Depends on how much of the hunting gene their mother had and how much they got from her. Aussies being herding dogs and pretty trainable who knows, they may round up every pheasant in the countryside then flush them. I think you can turn almost anything into a workable hunting dog as long as you have the patience to find THEIR gifts and keep your expectations in check.
I agree with jlp that you can turn almost any dog dog in to a hunting dog, with work(I got lucky I just had to teach my shepherd to quarter and to hold on command). First teach the dog how much fun birds are and don't belive that "only hunting dogs will hunt" b.s. I saw a three legged half Pitbull and half German Shepherd pheasant dog and he was pretty good. And as another plus I have an acquaintance who had a aussie cattle dog as his pheasant dog a while back.
Okay, I'm ranting. I'll stop now.
Good luck with your possible new pal.
ps.s This is a subject that I am esp emotional on so I tend to rant rave but be sure to keep you expections in check and if he doesn't hunt you can at least know that you saved a dog from the pound.
A job is a job to a dog... How well they do it depends on multiple things: drive, genetics, disposition, environment, health. You get the idea. Just dont set the bar to high for him and enjoy whatever he can do for ya.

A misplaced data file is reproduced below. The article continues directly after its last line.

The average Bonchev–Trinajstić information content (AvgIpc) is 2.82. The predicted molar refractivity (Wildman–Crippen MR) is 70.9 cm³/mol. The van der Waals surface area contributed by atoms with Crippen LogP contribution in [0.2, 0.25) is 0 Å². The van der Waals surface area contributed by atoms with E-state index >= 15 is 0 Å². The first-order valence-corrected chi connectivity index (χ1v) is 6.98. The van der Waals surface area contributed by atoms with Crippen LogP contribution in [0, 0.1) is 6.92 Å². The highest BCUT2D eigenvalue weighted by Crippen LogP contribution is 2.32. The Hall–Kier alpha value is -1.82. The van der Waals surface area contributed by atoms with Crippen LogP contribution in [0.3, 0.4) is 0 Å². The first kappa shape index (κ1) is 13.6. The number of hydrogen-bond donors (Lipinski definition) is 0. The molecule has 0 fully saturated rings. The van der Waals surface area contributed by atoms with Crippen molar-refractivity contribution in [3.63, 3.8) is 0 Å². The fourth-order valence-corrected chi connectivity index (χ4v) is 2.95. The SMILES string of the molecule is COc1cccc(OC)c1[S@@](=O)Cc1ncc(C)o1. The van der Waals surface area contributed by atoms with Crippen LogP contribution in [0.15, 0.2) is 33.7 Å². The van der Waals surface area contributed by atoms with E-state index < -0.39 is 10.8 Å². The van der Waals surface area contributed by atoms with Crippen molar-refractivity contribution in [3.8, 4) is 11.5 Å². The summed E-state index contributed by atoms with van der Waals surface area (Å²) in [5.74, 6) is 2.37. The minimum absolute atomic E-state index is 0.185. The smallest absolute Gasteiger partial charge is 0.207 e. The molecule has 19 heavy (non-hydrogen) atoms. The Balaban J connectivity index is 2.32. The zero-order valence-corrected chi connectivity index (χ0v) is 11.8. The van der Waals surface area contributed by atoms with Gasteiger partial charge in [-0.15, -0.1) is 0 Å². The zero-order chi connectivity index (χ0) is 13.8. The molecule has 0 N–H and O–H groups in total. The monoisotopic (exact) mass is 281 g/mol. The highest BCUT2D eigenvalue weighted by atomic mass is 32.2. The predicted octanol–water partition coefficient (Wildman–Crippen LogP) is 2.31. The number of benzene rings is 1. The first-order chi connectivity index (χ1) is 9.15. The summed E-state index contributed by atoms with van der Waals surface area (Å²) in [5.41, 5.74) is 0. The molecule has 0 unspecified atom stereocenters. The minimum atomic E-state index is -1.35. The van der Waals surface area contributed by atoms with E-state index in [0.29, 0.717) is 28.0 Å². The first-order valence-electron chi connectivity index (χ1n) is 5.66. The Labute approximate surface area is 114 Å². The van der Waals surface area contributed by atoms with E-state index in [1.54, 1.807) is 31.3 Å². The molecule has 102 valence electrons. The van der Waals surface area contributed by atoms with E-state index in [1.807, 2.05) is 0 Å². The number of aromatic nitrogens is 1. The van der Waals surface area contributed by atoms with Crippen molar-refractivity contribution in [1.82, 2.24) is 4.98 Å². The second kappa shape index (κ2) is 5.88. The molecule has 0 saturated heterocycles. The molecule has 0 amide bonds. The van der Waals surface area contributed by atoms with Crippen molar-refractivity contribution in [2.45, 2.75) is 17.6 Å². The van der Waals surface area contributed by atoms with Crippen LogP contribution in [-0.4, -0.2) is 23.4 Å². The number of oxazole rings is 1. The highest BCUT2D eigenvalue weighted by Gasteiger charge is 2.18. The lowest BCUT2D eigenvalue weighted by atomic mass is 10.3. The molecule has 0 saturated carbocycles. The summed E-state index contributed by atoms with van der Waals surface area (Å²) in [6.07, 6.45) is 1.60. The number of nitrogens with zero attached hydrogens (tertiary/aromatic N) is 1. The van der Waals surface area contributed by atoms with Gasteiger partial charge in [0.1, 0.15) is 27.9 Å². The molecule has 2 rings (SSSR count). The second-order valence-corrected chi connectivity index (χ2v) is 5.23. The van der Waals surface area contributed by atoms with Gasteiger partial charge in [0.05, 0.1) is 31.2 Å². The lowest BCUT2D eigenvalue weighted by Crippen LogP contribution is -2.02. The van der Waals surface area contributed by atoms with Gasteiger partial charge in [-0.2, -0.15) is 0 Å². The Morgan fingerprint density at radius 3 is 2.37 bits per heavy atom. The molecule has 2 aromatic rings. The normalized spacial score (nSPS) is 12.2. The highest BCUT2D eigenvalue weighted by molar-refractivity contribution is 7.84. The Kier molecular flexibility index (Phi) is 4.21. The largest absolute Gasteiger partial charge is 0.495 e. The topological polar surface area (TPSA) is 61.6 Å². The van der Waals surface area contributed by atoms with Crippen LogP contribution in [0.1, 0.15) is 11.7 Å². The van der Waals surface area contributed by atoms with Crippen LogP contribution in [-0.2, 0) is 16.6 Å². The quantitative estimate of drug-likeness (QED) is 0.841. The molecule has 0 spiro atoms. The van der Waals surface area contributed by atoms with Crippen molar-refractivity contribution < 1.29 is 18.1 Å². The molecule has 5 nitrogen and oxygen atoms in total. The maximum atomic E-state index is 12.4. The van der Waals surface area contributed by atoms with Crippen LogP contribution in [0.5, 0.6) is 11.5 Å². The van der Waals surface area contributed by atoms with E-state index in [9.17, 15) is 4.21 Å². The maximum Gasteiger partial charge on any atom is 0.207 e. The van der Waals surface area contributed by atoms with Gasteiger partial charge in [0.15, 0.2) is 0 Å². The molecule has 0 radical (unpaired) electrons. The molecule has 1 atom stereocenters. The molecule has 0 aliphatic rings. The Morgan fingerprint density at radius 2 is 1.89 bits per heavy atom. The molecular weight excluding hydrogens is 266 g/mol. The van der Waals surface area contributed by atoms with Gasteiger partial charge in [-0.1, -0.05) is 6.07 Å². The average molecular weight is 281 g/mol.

Guys in the birddog game tend to be very breed and line proud. Many of them have years or sometimes even generations raising and training one line of one breed. That does not mean its the best or only way to go. It just increases the chances of getting a successful bird dog the first time out.
I know of many high dollar birddogs that have been rejected by some trainers cause they 'wont make'. That does not mean they wouldn't be fine hunters, they just wont make it to the level the owner wants. So they give the dog to someone who wants a family pet and only a moderate hunter. The gentleman picks another dog and trys again...
In your situation; I say go for it!
:shock: I heard of a Rat Terrier that backs and honors...
I gotta get me one of them!
So I have been talking about my dog Mr guy a lot, but he is 1/2 ausie and turned out to be a great little helper on my hunts. With very little training too. I watched 5-10 pure bred labs run crazy in the pheasant fields last weekend... owners screeming.. wistling.. shocking...
My dog just stayed close by, and ran around sniffing for birds. he flushed 3 hens on his own, and caught a duck that someone had shot the wing of. We didn't even see the duck, next thing we know he's got it trapped and brings it over to me.
If the 1/2 Springer comes from a field bloodline, then I'd say go for it. If it's a bench line, then you may very well end up with a pet and companion.
Sadly, the Springer breed has pretty much been split into two different dogs. There are fieldbreds that hunt and showbreds that have pretty much had the hunt bred out of them (not unlike Cockers in this country). They are even starting to lose resemblence to each other also.
The choice is up to you. But the odds of getting one that will hunt, sadly goes down dramatically if that part that is Springer is a bench bred dog.
A forum community dedicated to Shotgun owners and enthusiasts including the Remington, Beretta, and Mossberg shotguns brands. Come join the discussion about optics, hunting, gunsmithing, styles, reviews, accessories, classifieds, and more!